Superfit Hero Founder Micki Krimmel Just Made It Easier Than Ever to Find Body-Positive Fitness Resources
Be the Change looks at real-life projects and inspiration to make the world better.
New year, new you. It’s the age-old New Year’s cliche: resolving to get fit, then falling flat with unrealistic weight loss plans and extreme fitness classes abandoned halfway through the first Groupon. But that mindset toward fitness is changing. As the conversation surrounding inclusive sizing, diverse representation, and self-love continues to evolve, the body-positive movement is shifting the outlook on fitness thanks to industry pioneers like Micki Krimmel, founder of inclusive-sizing athletic sportswear company Superfit Hero.
“Like most people, I had a really rocky relationship with my body and fitness,” Krimmel tells us by phone. “We’re told that with working out and fitness, the only purpose is to punish yourself and remake yourself into some unrealistic image.”
Roller derby was the catalyst of empowerment that began to bleed into aspects of her life. “If you track your athletic goals as opposed to your weight loss goals, all of sudden it feels really fun to go to the gym,” she says.”It just shifted my entire perspective on what fitness is for and who is allowed to participate.”
A longtime executive in the entertainment and tech industries, Krimmel found herself standing a little taller at meetings, no longer afraid to negotiate. Excited by her newfound inner strength and wanting to share her story, Krimmel realized there was an inclusivity gap within the fitness industry and, specifically, in performance wear for plus-sized athletes.
After a successful Kickstarter campaign, Krimmel launched Superfit Hero in 2015, which carries athletic wear in sizes from XS to 5XL. Every design is made in small quantities within a vetted factory in Los Angeles, where Krimmel ensures that workers are paid a fair wage.
“I don’t know how you can claim to be a feminist brand and not pay people,” she tells us.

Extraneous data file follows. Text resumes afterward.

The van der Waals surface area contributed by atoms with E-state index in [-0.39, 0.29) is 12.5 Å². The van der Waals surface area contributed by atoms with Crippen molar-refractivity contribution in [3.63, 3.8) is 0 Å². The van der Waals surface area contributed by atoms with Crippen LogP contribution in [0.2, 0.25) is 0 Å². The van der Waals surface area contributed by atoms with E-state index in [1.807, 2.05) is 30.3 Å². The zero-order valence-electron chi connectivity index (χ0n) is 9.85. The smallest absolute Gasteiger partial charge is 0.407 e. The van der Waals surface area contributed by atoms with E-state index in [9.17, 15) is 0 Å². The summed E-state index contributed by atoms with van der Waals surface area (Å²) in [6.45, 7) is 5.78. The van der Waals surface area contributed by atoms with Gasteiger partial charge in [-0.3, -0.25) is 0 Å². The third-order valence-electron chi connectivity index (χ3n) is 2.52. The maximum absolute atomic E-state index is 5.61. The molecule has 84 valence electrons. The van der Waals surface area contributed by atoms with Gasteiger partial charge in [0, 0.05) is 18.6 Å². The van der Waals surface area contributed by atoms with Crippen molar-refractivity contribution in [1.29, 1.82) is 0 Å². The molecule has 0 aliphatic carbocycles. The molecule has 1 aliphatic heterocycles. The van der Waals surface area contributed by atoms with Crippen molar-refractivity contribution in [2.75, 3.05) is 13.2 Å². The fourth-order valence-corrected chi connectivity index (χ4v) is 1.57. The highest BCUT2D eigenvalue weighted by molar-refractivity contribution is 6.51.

Superfit Hero’s feminist mandate doesn’t end with production. As the company has taken off, Krimmel has tapped notable athletes like Olympic bronze medalist weightlifting champion Sarah Robles and renowned pole dancing trainer Roz “The Diva” Mays to serve as inspirational fitness brand ambassadors.
“We’ve been doing collections and collaborations with athletes that we feel aren’t getting enough recognition in mainstream sports culture,” Krimmel explains. “Sarah Robles is a great example of that. She’s an Olympic bronze medalist. She’s the world champion in her weight class. She’s amazing. And purely by virtue of being a plus-sized athlete, you don’t see her in Nike commercials. You don’t see her around the Olympics. So we wanted to change that. We are creating a league of super-fit heroes.”
Given its inclusive mission, the Superfit Hero Facebook page has become a hub for a growing body-positivity community. As she became more aware of the growing arsenal of trainers and coaches dedicated to inclusive, performance-based practices, Krimmel realized there was an opportunity to create a network to connect these experts with people who might benefit from their services. Which is why the brand is introducing its first Body Positive Fitness Finder. This online directory lists trainers and fitness resources around the world that “are committed to inclusivity and acceptance of all body types regardless of size, gender identity, or athletic ability.”
“At a certain point, we realized we have all of these amazing trainers, we’re building this amazing community of people, and on the other side, we have thousands of customers buying our products — wouldn’t it be great if we could connect them to each other? So it was a no brainer,” she says.
Trainers have to apply and meet criteria to determine that they accept clientele regardless of size, race, or gender identity, and motivate through compassion and positivity. Beyond that, users can seek out all kinds of services from CrossFit and yoga to hiking communities in their local area.
“Any activity you’re into, you can find someone near you that’s doing it in a body-positive way. The definition beyond that, we’re figuring it out,” she says. “It’s an emerging market and an ongoing conversation, but for us, right now, we’re looking for trainers where inclusivity and accessibility are very important and that focus on the benefit of health and happiness over aesthetic or weight loss goals.”
Want to start your own inclusive business? Check out our online classes on how to get a new biz off the ground. If volunteering’s more your speed, find out how you can become a body confidence coach for young girls through The Body Project, a community awareness initiative by the National Eating Disorders Association.
(Photo via SuperFit Hero)